An Italian newspaper reported at the weekend that national carrier Alitalia is in merger talks with Air France-KLM.

"/> An Italian newspaper reported at the weekend that national carrier Alitalia is in merger talks with Air France-KLM.

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Alitalia hopes to merge with Air France: report

An Italian newspaper reported at the weekend that national carrier Alitalia is in merger talks with Air France-KLM.

Alitalia hopes to merge with Air France: report
Leandro Ciuffo

“Alitalia’s mission to Paris for a marriage with Air France,” said the headline of Il Messaggero on Saturday.

The report said senior managers had met Air France chief executive Jean-Cyril Spinetta in Paris on Friday. 

The delegation reportedly included Gaetano Micciche, head of corporate and investment banking at Intesa Sanpaolo, who led the deal that saved Alitalia from bankruptcy in 2008.

The airline has been struggling during the economic downturn and, according to Il Messaggero, will report losses of €60-70 million in 2011 ($78-91 million).

A meeting of the Alitalia board is scheduled for Tuesday. Air France-KLM already owns 25 percent of Alitalia shares.

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BUSINESS

French court hands Amazon €90,000-per-day fine over contracts

French authorities on Wednesday slapped a €90,000-per-day fine on e-commerce giant Amazon until it removes abusive clauses in its contracts with businesses using its platform to sell their goods.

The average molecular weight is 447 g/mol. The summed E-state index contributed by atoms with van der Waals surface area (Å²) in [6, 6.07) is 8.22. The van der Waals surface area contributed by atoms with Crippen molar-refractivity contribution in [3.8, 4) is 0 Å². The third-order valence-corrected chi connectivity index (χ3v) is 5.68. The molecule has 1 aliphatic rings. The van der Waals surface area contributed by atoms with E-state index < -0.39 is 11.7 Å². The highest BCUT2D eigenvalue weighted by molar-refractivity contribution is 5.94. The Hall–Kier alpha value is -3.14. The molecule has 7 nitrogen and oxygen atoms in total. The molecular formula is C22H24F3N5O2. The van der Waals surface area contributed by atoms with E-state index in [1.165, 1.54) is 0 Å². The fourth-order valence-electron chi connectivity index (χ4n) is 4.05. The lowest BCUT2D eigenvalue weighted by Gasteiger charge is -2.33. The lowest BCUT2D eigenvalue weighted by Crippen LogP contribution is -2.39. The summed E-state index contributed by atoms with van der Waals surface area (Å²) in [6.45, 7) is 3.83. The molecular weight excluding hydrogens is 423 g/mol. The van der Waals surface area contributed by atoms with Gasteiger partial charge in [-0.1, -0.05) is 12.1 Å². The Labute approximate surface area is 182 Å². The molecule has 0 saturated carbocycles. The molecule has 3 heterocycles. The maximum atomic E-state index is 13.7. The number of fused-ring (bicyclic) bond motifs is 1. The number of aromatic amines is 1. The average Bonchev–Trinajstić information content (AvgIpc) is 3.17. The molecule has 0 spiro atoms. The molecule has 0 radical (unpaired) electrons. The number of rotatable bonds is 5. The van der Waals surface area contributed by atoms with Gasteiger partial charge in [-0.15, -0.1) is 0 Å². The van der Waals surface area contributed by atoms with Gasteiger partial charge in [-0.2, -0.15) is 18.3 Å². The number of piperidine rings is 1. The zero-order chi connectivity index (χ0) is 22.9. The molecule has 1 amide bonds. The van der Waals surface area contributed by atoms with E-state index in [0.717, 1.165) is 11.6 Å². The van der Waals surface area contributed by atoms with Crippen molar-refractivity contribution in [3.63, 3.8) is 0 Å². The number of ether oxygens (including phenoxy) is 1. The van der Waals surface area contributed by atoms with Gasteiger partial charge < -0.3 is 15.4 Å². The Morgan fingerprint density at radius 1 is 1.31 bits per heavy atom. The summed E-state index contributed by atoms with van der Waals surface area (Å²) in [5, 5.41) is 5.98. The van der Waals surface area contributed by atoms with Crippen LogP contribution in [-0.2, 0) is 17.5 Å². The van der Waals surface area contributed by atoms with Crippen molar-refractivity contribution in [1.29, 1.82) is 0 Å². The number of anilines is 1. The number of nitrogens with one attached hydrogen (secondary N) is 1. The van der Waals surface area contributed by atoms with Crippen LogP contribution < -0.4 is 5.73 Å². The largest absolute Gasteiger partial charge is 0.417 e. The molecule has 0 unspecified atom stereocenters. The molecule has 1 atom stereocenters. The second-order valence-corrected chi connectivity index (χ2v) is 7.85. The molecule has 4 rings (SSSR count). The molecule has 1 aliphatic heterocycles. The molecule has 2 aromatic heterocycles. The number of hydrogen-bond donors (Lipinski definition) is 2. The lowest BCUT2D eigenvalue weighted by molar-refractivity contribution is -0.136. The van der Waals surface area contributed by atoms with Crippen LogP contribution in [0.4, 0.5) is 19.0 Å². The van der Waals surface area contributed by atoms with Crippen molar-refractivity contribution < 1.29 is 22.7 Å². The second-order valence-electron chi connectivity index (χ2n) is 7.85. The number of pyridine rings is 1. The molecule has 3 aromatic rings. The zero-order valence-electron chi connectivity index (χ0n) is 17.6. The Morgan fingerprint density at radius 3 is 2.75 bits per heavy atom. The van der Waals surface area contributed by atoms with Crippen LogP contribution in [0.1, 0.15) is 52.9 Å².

French court hands Amazon €90,000-per-day fine over contracts

The anti-fraud Direction générale de la concurrence, de la consommation et de la répression des fraudes (DGCCRF) service said the online sales giant’s contracts with third-party sellers who use its Amazon.fr website contain “unbalanced” clauses.

“The company Amazon Services Europe did not comply completely with an injunction it was served and it is now subject to a fine of €90,000 per day of delay” in applying the changes, the DGCCRF said in a statement.

It also urged the platform to conform with European rules on equity and transparency for firms using online platforms.

Amazon said the order would harm consumers.

“The changes imposed by the DGCCRF will stop us from effectively protecting consumers and permit bad actors to set excessive prices or spam our clients with commercial offers,” the e-commerce giant said in a statement.

“We will comply with the DGCCRF’s decision but we absolutely do not understand it and we are challenging it in court,” responded the e-commerce giant in a statement.

Amazon said the clauses that the DGCCRF has ordered removed had, for example “prevented the appearance of exorbitant prices for mask and hydroalcoholic gel during the pandemic”.

In 2019, Amazon was fined €4 million for “manifestly unbalanced” contract clauses with third-party sellers on its site in a case brought by the DGCCRF.

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